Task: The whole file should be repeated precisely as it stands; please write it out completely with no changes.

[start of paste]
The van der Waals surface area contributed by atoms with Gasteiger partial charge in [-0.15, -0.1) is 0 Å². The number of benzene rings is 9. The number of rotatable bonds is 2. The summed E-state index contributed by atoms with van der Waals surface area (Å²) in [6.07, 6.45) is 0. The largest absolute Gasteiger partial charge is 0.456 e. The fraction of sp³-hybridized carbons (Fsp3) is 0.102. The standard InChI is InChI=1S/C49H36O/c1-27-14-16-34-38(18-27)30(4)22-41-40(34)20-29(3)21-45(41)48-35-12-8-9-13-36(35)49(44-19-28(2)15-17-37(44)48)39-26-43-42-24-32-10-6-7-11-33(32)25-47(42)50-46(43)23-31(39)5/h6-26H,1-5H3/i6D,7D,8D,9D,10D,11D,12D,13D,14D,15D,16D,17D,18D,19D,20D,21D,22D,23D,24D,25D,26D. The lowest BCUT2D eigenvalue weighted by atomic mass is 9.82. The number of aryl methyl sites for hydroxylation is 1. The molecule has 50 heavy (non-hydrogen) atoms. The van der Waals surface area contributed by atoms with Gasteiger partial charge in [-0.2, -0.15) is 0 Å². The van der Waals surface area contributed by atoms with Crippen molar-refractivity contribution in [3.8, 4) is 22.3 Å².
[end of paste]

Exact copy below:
The van der Waals surface area contributed by atoms with Gasteiger partial charge in [-0.15, -0.1) is 0 Å². The number of benzene rings is 9. The number of rotatable bonds is 2. The summed E-state index contributed by atoms with van der Waals surface area (Å²) in [6.07, 6.45) is 0. The largest absolute Gasteiger partial charge is 0.456 e. The fraction of sp³-hybridized carbons (Fsp3) is 0.102. The standard InChI is InChI=1S/C49H36O/c1-27-14-16-34-38(18-27)30(4)22-41-40(34)20-29(3)21-45(41)48-35-12-8-9-13-36(35)49(44-19-28(2)15-17-37(44)48)39-26-43-42-24-32-10-6-7-11-33(32)25-47(42)50-46(43)23-31(39)5/h6-26H,1-5H3/i6D,7D,8D,9D,10D,11D,12D,13D,14D,15D,16D,17D,18D,19D,20D,21D,22D,23D,24D,25D,26D. The lowest BCUT2D eigenvalue weighted by atomic mass is 9.82. The number of aryl methyl sites for hydroxylation is 1. The molecule has 50 heavy (non-hydrogen) atoms. The van der Waals surface area contributed by atoms with Gasteiger partial charge in [-0.2, -0.15) is 0 Å². The van der Waals surface area contributed by atoms with Crippen molar-refractivity contribution in [3.8, 4) is 22.3 Å².